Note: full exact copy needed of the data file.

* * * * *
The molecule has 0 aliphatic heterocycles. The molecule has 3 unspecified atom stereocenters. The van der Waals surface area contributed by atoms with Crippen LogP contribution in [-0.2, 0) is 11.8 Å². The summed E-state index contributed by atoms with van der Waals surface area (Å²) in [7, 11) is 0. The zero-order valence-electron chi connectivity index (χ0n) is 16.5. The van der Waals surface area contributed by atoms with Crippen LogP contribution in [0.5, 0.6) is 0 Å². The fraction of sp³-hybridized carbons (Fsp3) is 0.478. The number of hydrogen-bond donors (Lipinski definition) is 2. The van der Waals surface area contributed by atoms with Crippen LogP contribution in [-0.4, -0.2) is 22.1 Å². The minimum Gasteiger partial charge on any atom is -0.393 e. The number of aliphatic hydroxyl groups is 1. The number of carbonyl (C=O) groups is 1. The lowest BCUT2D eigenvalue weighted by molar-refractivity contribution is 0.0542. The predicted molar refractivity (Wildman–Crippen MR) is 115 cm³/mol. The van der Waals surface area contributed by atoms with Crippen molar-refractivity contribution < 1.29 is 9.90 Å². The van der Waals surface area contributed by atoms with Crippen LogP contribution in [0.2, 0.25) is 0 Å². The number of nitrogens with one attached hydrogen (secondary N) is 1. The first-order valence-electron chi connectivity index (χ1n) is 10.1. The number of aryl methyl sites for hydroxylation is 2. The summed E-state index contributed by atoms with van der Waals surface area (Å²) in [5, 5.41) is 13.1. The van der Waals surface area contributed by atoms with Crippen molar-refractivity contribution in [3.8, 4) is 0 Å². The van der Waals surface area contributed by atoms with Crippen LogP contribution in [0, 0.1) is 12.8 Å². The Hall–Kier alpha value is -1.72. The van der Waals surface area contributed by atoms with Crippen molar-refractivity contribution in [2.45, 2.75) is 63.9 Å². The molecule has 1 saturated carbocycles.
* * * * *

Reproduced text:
The molecule has 0 aliphatic heterocycles. The molecule has 3 unspecified atom stereocenters. The van der Waals surface area contributed by atoms with Crippen LogP contribution in [-0.2, 0) is 11.8 Å². The summed E-state index contributed by atoms with van der Waals surface area (Å²) in [7, 11) is 0. The zero-order valence-electron chi connectivity index (χ0n) is 16.5. The van der Waals surface area contributed by atoms with Crippen LogP contribution in [0.5, 0.6) is 0 Å². The fraction of sp³-hybridized carbons (Fsp3) is 0.478. The number of hydrogen-bond donors (Lipinski definition) is 2. The van der Waals surface area contributed by atoms with Crippen LogP contribution in [-0.4, -0.2) is 22.1 Å². The minimum Gasteiger partial charge on any atom is -0.393 e. The number of aliphatic hydroxyl groups is 1. The number of carbonyl (C=O) groups is 1. The lowest BCUT2D eigenvalue weighted by molar-refractivity contribution is 0.0542. The predicted molar refractivity (Wildman–Crippen MR) is 115 cm³/mol. The van der Waals surface area contributed by atoms with Crippen molar-refractivity contribution < 1.29 is 9.90 Å². The van der Waals surface area contributed by atoms with Crippen LogP contribution in [0.2, 0.25) is 0 Å². The number of nitrogens with one attached hydrogen (secondary N) is 1. The first-order valence-electron chi connectivity index (χ1n) is 10.1. The number of aryl methyl sites for hydroxylation is 2. The summed E-state index contributed by atoms with van der Waals surface area (Å²) in [5, 5.41) is 13.1. The van der Waals surface area contributed by atoms with Crippen molar-refractivity contribution in [3.8, 4) is 0 Å². The van der Waals surface area contributed by atoms with Crippen LogP contribution in [0, 0.1) is 12.8 Å². The Hall–Kier alpha value is -1.72. The van der Waals surface area contributed by atoms with Crippen molar-refractivity contribution in [2.45, 2.75) is 63.9 Å². The molecule has 1 saturated carbocycles.